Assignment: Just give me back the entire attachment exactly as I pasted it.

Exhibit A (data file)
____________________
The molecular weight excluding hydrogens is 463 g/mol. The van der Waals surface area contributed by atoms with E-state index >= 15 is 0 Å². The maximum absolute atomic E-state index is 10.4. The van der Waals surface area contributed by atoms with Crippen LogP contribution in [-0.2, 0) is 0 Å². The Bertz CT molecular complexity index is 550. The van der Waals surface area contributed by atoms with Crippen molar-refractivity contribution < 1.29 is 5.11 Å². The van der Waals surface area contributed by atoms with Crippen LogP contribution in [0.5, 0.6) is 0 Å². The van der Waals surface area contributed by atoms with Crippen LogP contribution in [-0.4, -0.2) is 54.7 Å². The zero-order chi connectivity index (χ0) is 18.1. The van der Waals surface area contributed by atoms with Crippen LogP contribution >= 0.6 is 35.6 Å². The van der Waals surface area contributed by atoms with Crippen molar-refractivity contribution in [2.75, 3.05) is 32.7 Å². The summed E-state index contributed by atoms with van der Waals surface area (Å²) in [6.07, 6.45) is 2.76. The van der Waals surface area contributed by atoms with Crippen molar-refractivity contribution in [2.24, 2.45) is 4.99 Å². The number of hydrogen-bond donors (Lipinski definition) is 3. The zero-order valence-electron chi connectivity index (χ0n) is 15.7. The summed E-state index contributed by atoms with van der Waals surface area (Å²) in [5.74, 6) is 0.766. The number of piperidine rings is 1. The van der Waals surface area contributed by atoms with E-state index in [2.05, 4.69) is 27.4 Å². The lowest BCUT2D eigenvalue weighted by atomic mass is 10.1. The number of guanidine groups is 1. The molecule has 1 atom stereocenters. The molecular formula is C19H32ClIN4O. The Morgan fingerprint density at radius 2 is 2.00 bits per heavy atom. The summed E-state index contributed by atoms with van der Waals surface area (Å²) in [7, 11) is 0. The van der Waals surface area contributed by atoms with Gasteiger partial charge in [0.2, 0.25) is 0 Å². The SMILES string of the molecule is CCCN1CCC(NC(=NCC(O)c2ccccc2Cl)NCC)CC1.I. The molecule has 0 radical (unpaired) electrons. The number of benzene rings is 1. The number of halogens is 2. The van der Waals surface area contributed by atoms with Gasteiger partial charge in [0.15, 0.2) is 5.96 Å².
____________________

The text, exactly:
The molecular weight excluding hydrogens is 463 g/mol. The van der Waals surface area contributed by atoms with E-state index >= 15 is 0 Å². The maximum absolute atomic E-state index is 10.4. The van der Waals surface area contributed by atoms with Crippen LogP contribution in [-0.2, 0) is 0 Å². The Bertz CT molecular complexity index is 550. The van der Waals surface area contributed by atoms with Crippen molar-refractivity contribution < 1.29 is 5.11 Å². The van der Waals surface area contributed by atoms with Crippen LogP contribution in [0.5, 0.6) is 0 Å². The van der Waals surface area contributed by atoms with Crippen LogP contribution in [-0.4, -0.2) is 54.7 Å². The zero-order chi connectivity index (χ0) is 18.1. The van der Waals surface area contributed by atoms with Crippen LogP contribution >= 0.6 is 35.6 Å². The van der Waals surface area contributed by atoms with Crippen molar-refractivity contribution in [2.75, 3.05) is 32.7 Å². The summed E-state index contributed by atoms with van der Waals surface area (Å²) in [6.07, 6.45) is 2.76. The van der Waals surface area contributed by atoms with Crippen molar-refractivity contribution in [2.24, 2.45) is 4.99 Å². The number of hydrogen-bond donors (Lipinski definition) is 3. The zero-order valence-electron chi connectivity index (χ0n) is 15.7. The summed E-state index contributed by atoms with van der Waals surface area (Å²) in [5.74, 6) is 0.766. The number of piperidine rings is 1. The van der Waals surface area contributed by atoms with E-state index in [2.05, 4.69) is 27.4 Å². The lowest BCUT2D eigenvalue weighted by atomic mass is 10.1. The number of guanidine groups is 1. The molecule has 1 atom stereocenters. The molecular formula is C19H32ClIN4O. The Morgan fingerprint density at radius 2 is 2.00 bits per heavy atom. The summed E-state index contributed by atoms with van der Waals surface area (Å²) in [7, 11) is 0. The van der Waals surface area contributed by atoms with Gasteiger partial charge in [0.2, 0.25) is 0 Å². The SMILES string of the molecule is CCCN1CCC(NC(=NCC(O)c2ccccc2Cl)NCC)CC1.I. The molecule has 0 radical (unpaired) electrons. The number of benzene rings is 1. The number of halogens is 2. The van der Waals surface area contributed by atoms with Gasteiger partial charge in [0.15, 0.2) is 5.96 Å².